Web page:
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Workplace regulators consider new safeguards against excessive heat

With forecasts calling for a hotter-than-normal summer, many state and federal agencies are looking for better ways of protecting kitchen workers and other employees.
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With forecasters warning of an exceptionally hot summer ahead, workplace safety regulators are turning their attention to ways of keeping kitchen workers and other employees safe from the dangers of excessive heat. 

The U.S. Occupational Safety and Health Administration (OSHA) intends to air its plan for public feedback on Tuesday via an open-door virtual meeting. The proposed measures are the result of a call from President Biden last September for agencies across his administration to address the need to better protect workers and the general public from potentially dangerous hot weather.

California, the nation’s largest state restaurant market, released its Extreme Heat Action Plan last week. The document released by Gov. Gavin Newsom is more of a roadmap for deciding what to do than a list of do’s and don’ts for employers or workers. It calls specifically for developing new safety protocols for indoor work sites where employees are exposed to high heat, which is defined as a temperature of 87 degrees or more. 

For situations where employees are exposed to high radiant heat, the threshold is 82 degrees. That category would presumably include kitchens with coal or wood-fired ovens.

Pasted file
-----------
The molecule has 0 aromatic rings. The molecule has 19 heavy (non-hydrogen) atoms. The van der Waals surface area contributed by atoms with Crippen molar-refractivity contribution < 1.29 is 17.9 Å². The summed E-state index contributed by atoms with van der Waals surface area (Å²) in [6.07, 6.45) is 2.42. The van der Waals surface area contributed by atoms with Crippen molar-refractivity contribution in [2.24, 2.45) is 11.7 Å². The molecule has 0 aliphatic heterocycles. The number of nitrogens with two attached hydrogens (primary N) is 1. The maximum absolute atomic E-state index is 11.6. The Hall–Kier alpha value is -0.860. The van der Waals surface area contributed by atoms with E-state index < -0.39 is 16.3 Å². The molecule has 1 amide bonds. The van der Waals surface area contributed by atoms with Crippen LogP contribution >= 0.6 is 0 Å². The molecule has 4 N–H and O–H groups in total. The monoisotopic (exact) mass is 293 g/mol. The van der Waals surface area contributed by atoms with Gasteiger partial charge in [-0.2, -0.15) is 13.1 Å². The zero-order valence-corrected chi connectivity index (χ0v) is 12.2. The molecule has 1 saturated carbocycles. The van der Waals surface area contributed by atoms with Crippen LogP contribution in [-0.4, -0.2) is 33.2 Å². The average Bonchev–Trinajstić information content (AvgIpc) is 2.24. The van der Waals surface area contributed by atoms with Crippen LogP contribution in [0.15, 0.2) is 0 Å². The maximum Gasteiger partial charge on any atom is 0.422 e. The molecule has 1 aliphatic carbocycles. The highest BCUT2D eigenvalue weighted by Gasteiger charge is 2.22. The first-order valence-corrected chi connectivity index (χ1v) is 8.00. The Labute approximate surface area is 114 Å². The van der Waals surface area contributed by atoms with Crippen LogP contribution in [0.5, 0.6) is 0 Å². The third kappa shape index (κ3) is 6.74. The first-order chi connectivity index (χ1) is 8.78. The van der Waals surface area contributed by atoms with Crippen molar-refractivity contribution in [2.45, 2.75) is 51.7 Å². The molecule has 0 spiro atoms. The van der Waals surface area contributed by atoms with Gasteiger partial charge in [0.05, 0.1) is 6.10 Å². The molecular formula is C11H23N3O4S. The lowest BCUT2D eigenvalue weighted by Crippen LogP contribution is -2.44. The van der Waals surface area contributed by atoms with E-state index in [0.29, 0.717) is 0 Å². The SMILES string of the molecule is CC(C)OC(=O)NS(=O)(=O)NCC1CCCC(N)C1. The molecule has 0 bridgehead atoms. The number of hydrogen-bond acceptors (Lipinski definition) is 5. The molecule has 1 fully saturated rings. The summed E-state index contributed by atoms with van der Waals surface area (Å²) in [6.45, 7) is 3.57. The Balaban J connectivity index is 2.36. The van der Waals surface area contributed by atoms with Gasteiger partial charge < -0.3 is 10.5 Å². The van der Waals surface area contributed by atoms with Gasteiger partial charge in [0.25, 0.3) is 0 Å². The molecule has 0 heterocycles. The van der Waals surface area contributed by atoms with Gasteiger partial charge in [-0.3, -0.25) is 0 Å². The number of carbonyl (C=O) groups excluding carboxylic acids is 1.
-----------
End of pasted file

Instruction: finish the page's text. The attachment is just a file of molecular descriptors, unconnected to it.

Employers of outdoor workers in high-heat situations are already required to provide water, shade and rest breaks as a counterbalance to soaring temperatures.

After a long heat wave sent temperatures soaring in Oregon last year, state officials implemented 180-day emergency rules to protect workers. The provisions required employers to provide ample supplies of drinking water.

In February 2022, the state announced that it would draft permanent new workplace requirements. The proposals include such employer obligations as providing ample drinking water and shade. 

If temperatures at a workplace should top 90 degrees, an employee would need to be designated as the one who summons emergency services if they’re needed, and the workplace would need to draft a work/rest schedule to keep employees from overheating.

Worker advocates say action is needed quickly to offset rising temperatures and protect employees from other the aftereffects of heat events like wildfires. 

"While much attention is paid to outdoor workers, indoor workers are also at great risk of heat illness and death," says Marcy Goldstein-Gelb, co-executive director of the National Council for Occupational Safety and Health, a worker-safety advocacy group also known as National COSH. "Working in a hot kitchen, with hot equipment—stoves, dishwashers, pot, pans, plates—is a long-standing risk for restaurant workers.

"Concerns by employers about spreading COVID by using fans can also result in increased heat exposure," she continues. 

Her group would like federal regulators to address the issue, and quickly 

"A federal heat standard is essential and OSHA needs to expedite the process," Goldstein-Gelb says. "But workers don't have time to wait."

The U.S. Department of Labor notes that many states have drafted safety rules in the wake of extreme heat during recent heat waves. Many call for training managers and even employees to recognize the signs of heat distress and act accordingly. 

Many are also geared to acclimatization, or helping workers’ bodies adjust to high heat situations through gradual exposure.

The flurry of activity coincides with forecasts from the National Weather Service of higher-than-normal temperatures in much of the United States during May, June and July. It has not issued its predictions beyond mid-summer.

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